By taking away your quick fixes and your easy ways out, Terror pushes you into taking desperate measures you likely never considered doing in UFO. I had a squad get so shot up there were only 3-4 able-bodied troopers left, but that didn’t mean the rest got to twiddle their thumbs back at the Skyranger; instead they had to haul themselves after the battle-ready soldiers on their horribly burnt and cauterised limb-stumps, ready to provide medical aid and what little firepower they could bring to a fight. Whenever somebody got knocked out I had to rather unceremoniously stuff their unconscious body into somebody’s backpack so that they wouldn’t get left behind during a level transition — this saved more than one life when unfortunate troopers collapsed from smoke inhalation and they had to be rescued by the walking wounded. Smoke is rather ubiquitous in Terror thanks to the rather sickening quantity of explosives being thrown around. Indeed, anyone with experience of UFO would consider a Terror player to be almost carelessly trigger-happy during terror missions – that is, until they looked into the Terror player’s eyes and saw their haunted thousand-yard stare. Yes, burning down that house with two innocent civilians inside was totally necessary because it also flushed the alien that was using it for cover out into the open. And even then he took three harpoons to the face before he finally went down. Keeping the civilians alive during terror missions has always been a secondary concern in XCOM games, but in Terror it’s merely a happy coincidence if of them actually manage to get out of there in one piece. Your priorities and methods are different this time around; dictated by brutal necessity and implemented with overwhelming force because that’s the only way for your men and women to survive.3
And sure, you can do all this stuff in UFO too, but you never have to, not even in an unbugged Superhuman game. For all its reputation UFO is a remarkably easy-going game whose generous parameters never really force the player into taking risks. It’s a long time since I’ve had that sense of trying to balance on the edge of the catastrophe curve I get whenever I play Terror; perhaps this is because I haven’t quite mastered Terror in the way I have UFO, but even so it’s a game that pushes me further and harder than its predecessor ever did. It’s also a game that does a far better job of creating a creepy atmosphere, with its dilapidated underwater alien ruins and strange, rusted USOs being infinitely more unsettling to me than UFO’s clean grey hulls and notorious disco anti-grav lifts. The research screens are also a big improvement on UFO, since they’re now action shots of the things in question rather than static, schematic outlines. Even the geoscape music is intended to project an air of menace; compare Terror’s signature track with XCOM’s more upbeat, high-tech theme. The developers knew what they were doing when they made Terror, and if they pitched things a little bit too far towards the impossible I can’t really blame them given their truncated development window.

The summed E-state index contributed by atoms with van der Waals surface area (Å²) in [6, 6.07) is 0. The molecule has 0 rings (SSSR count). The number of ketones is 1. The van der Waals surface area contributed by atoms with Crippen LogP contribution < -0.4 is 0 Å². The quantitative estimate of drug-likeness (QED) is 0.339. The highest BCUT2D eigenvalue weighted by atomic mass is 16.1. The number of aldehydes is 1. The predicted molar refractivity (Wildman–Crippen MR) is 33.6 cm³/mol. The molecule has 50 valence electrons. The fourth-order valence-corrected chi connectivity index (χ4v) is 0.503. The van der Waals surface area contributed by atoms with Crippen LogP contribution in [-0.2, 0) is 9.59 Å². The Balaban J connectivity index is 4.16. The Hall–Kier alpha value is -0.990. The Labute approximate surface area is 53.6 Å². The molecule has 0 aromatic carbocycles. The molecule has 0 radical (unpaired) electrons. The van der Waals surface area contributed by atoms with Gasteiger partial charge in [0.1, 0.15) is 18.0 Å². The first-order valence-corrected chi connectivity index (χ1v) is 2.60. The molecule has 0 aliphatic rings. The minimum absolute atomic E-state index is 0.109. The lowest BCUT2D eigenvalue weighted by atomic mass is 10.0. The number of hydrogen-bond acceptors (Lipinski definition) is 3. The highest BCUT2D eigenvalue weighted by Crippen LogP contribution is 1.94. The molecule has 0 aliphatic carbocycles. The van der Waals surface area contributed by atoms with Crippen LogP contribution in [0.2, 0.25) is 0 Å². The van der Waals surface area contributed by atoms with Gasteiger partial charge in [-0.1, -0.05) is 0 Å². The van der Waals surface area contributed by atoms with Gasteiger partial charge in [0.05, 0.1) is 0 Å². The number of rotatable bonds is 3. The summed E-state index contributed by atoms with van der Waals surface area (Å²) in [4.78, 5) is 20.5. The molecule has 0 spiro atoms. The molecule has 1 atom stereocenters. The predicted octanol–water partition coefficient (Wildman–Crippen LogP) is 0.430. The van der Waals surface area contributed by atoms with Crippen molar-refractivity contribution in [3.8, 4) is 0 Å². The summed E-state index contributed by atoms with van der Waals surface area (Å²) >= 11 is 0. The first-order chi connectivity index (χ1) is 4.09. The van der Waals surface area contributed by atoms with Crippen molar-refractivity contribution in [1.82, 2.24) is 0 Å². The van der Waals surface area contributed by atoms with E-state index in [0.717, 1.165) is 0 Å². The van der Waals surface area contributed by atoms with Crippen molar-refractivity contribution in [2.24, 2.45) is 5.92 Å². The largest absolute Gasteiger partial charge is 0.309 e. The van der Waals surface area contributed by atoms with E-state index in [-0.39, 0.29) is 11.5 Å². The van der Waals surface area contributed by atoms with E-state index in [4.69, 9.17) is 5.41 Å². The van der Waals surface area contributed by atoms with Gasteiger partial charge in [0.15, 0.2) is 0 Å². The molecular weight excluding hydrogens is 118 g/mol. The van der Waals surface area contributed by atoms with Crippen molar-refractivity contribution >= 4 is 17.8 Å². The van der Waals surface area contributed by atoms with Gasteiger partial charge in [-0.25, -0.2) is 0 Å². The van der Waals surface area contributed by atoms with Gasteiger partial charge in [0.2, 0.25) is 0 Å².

In fact, Terror might be one of the biggest missed opportunities in gaming history: if they managed to produce this heavily-flawed gem in just six months, then what could they have made if they’d had the resources and time to do a proper job of it? Probably they’d have ended up making something that – for me at least – would have easily eclipsed the original. As it is Terror has to settle for sitting alongside UFO; it may not be the best XCOM game, but it can at least lay claim to being the least-worst of the sequels. And in a series where three out of five titles are arguably all-time classics? That’s far from a shabby result.
- The third is the gas cannon, which is the single break TFTD will cut you; it has a decent clip size for what it is, three different ammo types and far more stopping power than the harpoon gun. The only reason you don’t hand out gas cannons as standard weaponry for the first half of the game is because they’re bloody heavy and not every trooper is up to lugging one around. ↩
- Terror’s tech tree is – or was – quite badly bugged, with several ways of researching your way into a dead end. It’s for this reason as much as any other that you need to look up what your scientists should be looking at before you actually tell them to do it. ↩
- Interestingly you have to take a similar approach with the XCOM update when playing on Classic Ironman, but that’s merely a quirk of the cover/explosives mechanic rather than the conscious scorched earth tactics you adopt in Terror. ↩